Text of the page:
There are many ways to enjoy the natural wonders of the area, and just about as many modes of transportation to reach those outdoor offerings.
Perhaps the most enjoyable, as well as healthiest, way to reach forests, lakeshores, overlooks, streams and other features that attract residents and visitors alike is by foot power, whether is be on a hike or a bike.
In order to practice hiking or biking through the area, though, you must have adequate trails, and Marquette County is getting well known for the wonderful trail systems it has to offer.
To highlight a few of these trails, as well as the activities people enjoy on them, there were a couple special events held last weekend that coincided with National Trails Day being observed on Saturday.
Included was the inaugural Marquette Trails Festival, which offered a variety of events for non-motorized trail users such as mountain bicyclists, hikers and runners.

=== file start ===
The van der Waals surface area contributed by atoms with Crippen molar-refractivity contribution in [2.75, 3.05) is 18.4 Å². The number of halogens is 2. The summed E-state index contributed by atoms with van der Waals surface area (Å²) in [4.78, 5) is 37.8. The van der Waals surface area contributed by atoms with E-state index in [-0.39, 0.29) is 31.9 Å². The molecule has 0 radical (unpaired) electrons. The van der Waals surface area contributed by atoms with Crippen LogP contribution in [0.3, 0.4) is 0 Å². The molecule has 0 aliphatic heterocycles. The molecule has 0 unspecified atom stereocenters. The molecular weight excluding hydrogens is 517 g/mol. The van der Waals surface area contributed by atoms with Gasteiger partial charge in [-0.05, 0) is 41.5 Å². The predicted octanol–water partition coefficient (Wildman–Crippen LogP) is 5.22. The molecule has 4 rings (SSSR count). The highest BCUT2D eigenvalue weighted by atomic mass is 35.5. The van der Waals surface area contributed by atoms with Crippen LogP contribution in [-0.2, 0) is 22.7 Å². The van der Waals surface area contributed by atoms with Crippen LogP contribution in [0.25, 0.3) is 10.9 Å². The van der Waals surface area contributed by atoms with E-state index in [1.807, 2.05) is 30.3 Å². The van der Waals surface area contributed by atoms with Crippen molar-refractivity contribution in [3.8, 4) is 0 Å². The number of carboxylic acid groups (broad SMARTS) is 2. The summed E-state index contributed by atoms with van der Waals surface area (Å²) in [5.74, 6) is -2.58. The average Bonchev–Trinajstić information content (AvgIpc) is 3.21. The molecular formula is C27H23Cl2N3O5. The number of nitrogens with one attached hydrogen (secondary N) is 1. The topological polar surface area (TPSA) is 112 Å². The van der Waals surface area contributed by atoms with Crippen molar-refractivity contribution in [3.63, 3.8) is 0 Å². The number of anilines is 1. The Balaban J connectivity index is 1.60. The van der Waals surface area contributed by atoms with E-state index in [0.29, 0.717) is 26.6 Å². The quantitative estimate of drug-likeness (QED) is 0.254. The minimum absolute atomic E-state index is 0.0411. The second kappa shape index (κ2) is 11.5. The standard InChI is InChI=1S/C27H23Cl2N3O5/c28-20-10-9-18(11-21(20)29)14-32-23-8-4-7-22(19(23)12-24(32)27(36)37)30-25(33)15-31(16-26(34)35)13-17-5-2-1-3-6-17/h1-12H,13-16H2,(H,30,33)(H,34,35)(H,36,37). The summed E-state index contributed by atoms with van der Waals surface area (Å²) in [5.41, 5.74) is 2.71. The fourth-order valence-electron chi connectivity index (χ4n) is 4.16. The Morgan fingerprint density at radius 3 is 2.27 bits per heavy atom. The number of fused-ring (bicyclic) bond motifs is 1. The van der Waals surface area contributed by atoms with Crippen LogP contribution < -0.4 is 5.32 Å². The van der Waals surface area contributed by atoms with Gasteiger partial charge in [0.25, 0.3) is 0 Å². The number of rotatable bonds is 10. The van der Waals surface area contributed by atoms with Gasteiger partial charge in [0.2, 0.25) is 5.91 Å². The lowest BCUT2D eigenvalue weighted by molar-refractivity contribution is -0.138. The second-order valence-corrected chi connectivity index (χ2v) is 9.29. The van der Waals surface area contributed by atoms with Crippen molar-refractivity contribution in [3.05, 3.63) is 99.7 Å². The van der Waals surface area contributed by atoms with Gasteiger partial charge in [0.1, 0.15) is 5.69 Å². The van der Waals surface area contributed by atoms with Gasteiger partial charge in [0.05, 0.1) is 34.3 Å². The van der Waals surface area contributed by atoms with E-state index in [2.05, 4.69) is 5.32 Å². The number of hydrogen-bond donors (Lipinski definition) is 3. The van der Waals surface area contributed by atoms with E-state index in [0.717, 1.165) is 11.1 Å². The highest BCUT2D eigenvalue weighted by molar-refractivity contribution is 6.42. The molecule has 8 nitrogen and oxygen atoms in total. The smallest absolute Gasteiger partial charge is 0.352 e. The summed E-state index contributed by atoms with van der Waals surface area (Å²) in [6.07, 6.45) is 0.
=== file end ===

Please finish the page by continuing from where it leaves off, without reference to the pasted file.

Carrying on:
Activities varied from highly competitive races to leisurely family hikes on the numerous trails that are part of the Noquemanon Trail Network. The festival served as a fundraiser for the NTN, with revenue to be used for single-track trail-building.
Also over the weekend was the unveiling of new informational markers along the Songbird Trail at the Little Presque Isle Recreation Area located off Marquette County Road 550.
With a donation from Lynn and Lon Emerick of Skandia, the Michigan Department of Natural Resources built and installed 10 interpretive signs along the trail, which courses its way through varied habitat along Harlow Creek to the stream's mouth at Lake Superior.
Besides the well-known NTN and Songbird Trail systems, there are countless other trails that crisscross the region, including those that range from little out of the way paths through rugged terrain to highly developed pathways through towns and cities, such as the Iron Ore Heritage Trail that is taking shape.
While varying greatly in regard to how challenging, how remote and what types of natural features are encountered on all these trails, they all have a few things in common.
Included are offering hikers and bikers great exercise, relaxation and clean fresh air while being able to course their way through beautiful natural areas of the region.
- The Mining Journal, Marquette